Source : Search Engine WatchMicrosoft has just released a public preview of its long-awaited web search technology, over a year after first embarking on the project. The company also gave a facelift to its popular MSN Search site. Though the two will eventually come together, it should be noted that these are two separate events, and that the general public search currently remains powered by Yahoo’s search technology.
The New Engine
Hmm, well none of the moves are groundbreaking. The beta search technology shows glitches common to any new web search engine that only get worked out over time. Microsoft’s search engine isn’t a serious replacement for Google, Yahoo or Ask Jeeves yet.
Microsoft itself describes its new search technology as “raw” and admits that for various reasons, it won’t do well on some queries. Nevertheless, it is an important start. Microsoft says it sees search as a tough technology problem to take on and solve over the next five to ten years.
The new Microsoft search engine is best reached via its MSN Sandbox page here. Country specific versions are also offered, the New Zealand version appearing here. The regional versions don’t appear to be too different though.
Microsoft says the new engine’s index has about 1 billion pages, with plans to increase this size over time. That puts it behind the size of other major search engines, though it’s important to always remember that size is only one of many factors that influences how good a search engine is.
Overall, the search engine is a good first effort. Clustering is desperately needed (the idea that you only show one or two top results from any single web site.) There’s a sense that the ranking system doesn’t do quite as good of job as getting solid authority sites to the top of the list, and that it may be more susceptible to unprofessional search engine optimisation tricks.
The new search engine also leaves me with a “more of the same” feeling. It doesn’t take search results anything beyond what Yahoo, Google or Ask Jeeves already do.
The New Look
The MSN cosmetic changes here and the NZ version here are in line with what the service already said it would be doing back in March. Sadly the NZ XtraMSN version remains lacking in many of the features found in the US.
In summary, sponsored listings are now more distinguished appearing in boxes above and to the side of editorial results. The confusing “Featured Sites” area that often contained ads is gone. The result is to help more editorial results rise to the top of the results, which MSN says they’ve found improves perceived relevancy.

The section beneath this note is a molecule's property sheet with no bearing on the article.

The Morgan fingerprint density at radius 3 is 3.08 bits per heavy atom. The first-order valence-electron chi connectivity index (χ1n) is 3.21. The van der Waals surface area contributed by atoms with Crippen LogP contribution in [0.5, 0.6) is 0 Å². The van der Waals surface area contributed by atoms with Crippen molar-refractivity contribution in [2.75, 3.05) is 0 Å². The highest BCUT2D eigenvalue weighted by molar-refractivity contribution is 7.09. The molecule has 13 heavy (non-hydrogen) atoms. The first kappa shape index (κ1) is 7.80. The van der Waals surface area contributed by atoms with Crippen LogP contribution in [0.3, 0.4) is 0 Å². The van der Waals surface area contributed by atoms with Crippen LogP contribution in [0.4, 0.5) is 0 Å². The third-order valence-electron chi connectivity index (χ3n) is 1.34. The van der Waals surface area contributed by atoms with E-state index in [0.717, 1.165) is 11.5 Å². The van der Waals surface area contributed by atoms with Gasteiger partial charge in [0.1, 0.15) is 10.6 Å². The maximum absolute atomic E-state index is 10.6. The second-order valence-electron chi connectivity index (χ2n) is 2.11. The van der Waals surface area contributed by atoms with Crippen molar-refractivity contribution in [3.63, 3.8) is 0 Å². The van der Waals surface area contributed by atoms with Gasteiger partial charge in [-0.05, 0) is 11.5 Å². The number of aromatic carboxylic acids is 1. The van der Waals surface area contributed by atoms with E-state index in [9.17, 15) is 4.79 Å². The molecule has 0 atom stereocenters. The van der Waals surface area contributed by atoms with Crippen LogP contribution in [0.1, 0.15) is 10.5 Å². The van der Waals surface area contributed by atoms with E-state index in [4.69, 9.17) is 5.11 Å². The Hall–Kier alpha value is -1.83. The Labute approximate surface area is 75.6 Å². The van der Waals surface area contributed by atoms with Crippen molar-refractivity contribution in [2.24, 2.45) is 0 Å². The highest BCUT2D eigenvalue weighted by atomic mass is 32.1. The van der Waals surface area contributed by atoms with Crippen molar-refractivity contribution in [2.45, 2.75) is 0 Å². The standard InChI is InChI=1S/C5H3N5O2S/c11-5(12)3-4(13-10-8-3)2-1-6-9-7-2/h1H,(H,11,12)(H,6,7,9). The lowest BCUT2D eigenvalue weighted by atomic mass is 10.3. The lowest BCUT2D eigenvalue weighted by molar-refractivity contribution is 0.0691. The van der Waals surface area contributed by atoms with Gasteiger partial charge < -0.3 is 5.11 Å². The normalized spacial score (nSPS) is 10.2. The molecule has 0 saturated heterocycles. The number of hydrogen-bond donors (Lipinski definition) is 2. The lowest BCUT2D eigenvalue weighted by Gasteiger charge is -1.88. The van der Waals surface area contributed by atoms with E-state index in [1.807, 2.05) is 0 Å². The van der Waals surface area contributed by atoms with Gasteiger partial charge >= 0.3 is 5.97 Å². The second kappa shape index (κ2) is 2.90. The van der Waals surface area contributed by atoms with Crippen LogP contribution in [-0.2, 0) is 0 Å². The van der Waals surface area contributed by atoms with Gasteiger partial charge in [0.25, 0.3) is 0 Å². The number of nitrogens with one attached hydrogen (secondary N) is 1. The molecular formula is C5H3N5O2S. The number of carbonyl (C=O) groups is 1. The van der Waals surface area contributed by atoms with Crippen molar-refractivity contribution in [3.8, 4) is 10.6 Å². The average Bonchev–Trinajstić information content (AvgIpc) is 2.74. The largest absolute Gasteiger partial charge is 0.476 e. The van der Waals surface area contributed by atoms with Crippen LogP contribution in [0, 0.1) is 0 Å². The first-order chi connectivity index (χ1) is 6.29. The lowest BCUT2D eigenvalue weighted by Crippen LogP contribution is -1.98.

On the home page, the LookSmart-powered directory is now gone. That leaves the page nearly blank, making it much more Google-like in being clean. A drop down box to the right of the search box provides access to web, news, (dictionary, encyclopedia, stock quote, movie and shopping search on the US version).
Underneath the hood, the most significant change is MSN’s decision to drop paid inclusion listings (URL’s that are guaranteed inclusion somewhere in the listings for a fee). The move follows on the Ask Jeeves announcement last week that they were entirely dropping paid inclusion listings. As Google has never offered paid inclusion, this leaves Yahoo as the last major service still offering it.
How Do I Get Into MSN Search?
Well for the new engine, so far, there’s no add URL page, so as with Ask Jeeves, you have to rely on being crawled naturally. MSN says that an add URL page will be added later this year. MSN can’t yet say how often its index will be crawled and updated.
At the existing MSN Search service, the Submit a Site link on the results pages, in the top right corner, is somewhat a waste of time — merely directing you to Overture (which XtraMSN doesn’t yet support). As for the MSN.com submit URL form that some may remember, it submits your page to the Yahoo crawler, which currently powers MSN Search, MSN says.
In many ways, MSN Search is in a holding pattern until it gets a heart transplant of Microsoft’s own search technology later this year, a time Microsoft chairman Bill Gates has stated. At that time, there will almost certainly be other changes and capabilities to the site’s advanced search page or in how it operates.